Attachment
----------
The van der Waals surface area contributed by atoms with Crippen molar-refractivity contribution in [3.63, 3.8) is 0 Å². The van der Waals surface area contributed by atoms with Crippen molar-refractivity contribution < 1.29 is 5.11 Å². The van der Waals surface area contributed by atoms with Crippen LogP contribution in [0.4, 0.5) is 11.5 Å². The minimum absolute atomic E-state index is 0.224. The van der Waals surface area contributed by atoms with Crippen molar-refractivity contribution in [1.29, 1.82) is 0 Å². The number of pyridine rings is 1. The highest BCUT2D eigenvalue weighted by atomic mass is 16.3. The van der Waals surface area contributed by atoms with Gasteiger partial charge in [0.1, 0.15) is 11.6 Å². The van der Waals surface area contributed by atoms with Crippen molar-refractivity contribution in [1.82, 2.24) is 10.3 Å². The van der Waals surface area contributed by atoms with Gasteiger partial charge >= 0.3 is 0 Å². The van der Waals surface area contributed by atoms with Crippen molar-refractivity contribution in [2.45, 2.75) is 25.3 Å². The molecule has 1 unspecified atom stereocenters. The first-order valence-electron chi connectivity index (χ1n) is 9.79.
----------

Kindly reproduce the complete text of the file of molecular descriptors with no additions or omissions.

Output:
The van der Waals surface area contributed by atoms with Crippen molar-refractivity contribution in [3.63, 3.8) is 0 Å². The van der Waals surface area contributed by atoms with Crippen molar-refractivity contribution < 1.29 is 5.11 Å². The van der Waals surface area contributed by atoms with Crippen LogP contribution in [0.4, 0.5) is 11.5 Å². The minimum absolute atomic E-state index is 0.224. The van der Waals surface area contributed by atoms with Crippen molar-refractivity contribution in [1.29, 1.82) is 0 Å². The number of pyridine rings is 1. The highest BCUT2D eigenvalue weighted by atomic mass is 16.3. The van der Waals surface area contributed by atoms with Gasteiger partial charge in [0.1, 0.15) is 11.6 Å². The van der Waals surface area contributed by atoms with Crippen molar-refractivity contribution in [1.82, 2.24) is 10.3 Å². The van der Waals surface area contributed by atoms with Gasteiger partial charge >= 0.3 is 0 Å². The van der Waals surface area contributed by atoms with Crippen molar-refractivity contribution in [2.45, 2.75) is 25.3 Å². The molecule has 1 unspecified atom stereocenters. The first-order valence-electron chi connectivity index (χ1n) is 9.79.